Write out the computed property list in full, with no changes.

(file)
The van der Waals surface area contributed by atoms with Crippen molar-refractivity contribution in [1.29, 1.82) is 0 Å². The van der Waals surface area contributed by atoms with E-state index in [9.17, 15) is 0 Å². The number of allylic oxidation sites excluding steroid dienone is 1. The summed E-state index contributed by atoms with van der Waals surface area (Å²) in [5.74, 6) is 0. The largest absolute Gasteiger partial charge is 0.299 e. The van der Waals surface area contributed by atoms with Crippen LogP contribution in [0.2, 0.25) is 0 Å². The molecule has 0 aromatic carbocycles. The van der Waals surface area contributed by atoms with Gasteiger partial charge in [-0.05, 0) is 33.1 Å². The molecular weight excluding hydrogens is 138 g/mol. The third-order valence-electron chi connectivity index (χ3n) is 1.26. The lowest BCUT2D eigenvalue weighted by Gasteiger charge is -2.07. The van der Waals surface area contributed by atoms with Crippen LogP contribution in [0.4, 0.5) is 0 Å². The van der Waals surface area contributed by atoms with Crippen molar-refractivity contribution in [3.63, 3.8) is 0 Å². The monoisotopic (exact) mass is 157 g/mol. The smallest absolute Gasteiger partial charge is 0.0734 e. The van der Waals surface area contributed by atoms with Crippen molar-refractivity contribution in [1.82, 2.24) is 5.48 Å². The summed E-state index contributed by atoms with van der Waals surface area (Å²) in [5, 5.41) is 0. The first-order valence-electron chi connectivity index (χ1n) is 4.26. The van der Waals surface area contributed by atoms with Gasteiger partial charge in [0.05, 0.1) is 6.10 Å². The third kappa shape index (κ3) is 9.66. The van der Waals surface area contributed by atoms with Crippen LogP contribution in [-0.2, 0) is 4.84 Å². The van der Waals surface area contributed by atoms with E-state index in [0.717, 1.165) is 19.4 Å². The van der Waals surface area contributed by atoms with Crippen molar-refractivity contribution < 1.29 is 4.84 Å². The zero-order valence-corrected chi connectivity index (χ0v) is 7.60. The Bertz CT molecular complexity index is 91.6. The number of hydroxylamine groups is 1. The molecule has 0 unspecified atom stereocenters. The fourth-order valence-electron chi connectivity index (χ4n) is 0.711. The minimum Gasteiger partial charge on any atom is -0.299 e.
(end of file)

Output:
The van der Waals surface area contributed by atoms with Crippen molar-refractivity contribution in [1.29, 1.82) is 0 Å². The van der Waals surface area contributed by atoms with E-state index in [9.17, 15) is 0 Å². The number of allylic oxidation sites excluding steroid dienone is 1. The summed E-state index contributed by atoms with van der Waals surface area (Å²) in [5.74, 6) is 0. The largest absolute Gasteiger partial charge is 0.299 e. The van der Waals surface area contributed by atoms with Crippen LogP contribution in [0.2, 0.25) is 0 Å². The molecule has 0 aromatic carbocycles. The van der Waals surface area contributed by atoms with Gasteiger partial charge in [-0.05, 0) is 33.1 Å². The molecular weight excluding hydrogens is 138 g/mol. The third-order valence-electron chi connectivity index (χ3n) is 1.26. The lowest BCUT2D eigenvalue weighted by Gasteiger charge is -2.07. The van der Waals surface area contributed by atoms with Crippen LogP contribution in [0.4, 0.5) is 0 Å². The van der Waals surface area contributed by atoms with Crippen molar-refractivity contribution in [3.63, 3.8) is 0 Å². The monoisotopic (exact) mass is 157 g/mol. The smallest absolute Gasteiger partial charge is 0.0734 e. The van der Waals surface area contributed by atoms with Crippen molar-refractivity contribution in [1.82, 2.24) is 5.48 Å². The summed E-state index contributed by atoms with van der Waals surface area (Å²) in [5, 5.41) is 0. The first-order valence-electron chi connectivity index (χ1n) is 4.26. The van der Waals surface area contributed by atoms with Gasteiger partial charge in [0.05, 0.1) is 6.10 Å². The third kappa shape index (κ3) is 9.66. The van der Waals surface area contributed by atoms with Crippen LogP contribution in [-0.2, 0) is 4.84 Å². The van der Waals surface area contributed by atoms with E-state index in [0.717, 1.165) is 19.4 Å². The van der Waals surface area contributed by atoms with Crippen molar-refractivity contribution < 1.29 is 4.84 Å². The zero-order valence-corrected chi connectivity index (χ0v) is 7.60. The Bertz CT molecular complexity index is 91.6. The number of hydroxylamine groups is 1. The molecule has 0 unspecified atom stereocenters. The fourth-order valence-electron chi connectivity index (χ4n) is 0.711. The minimum Gasteiger partial charge on any atom is -0.299 e.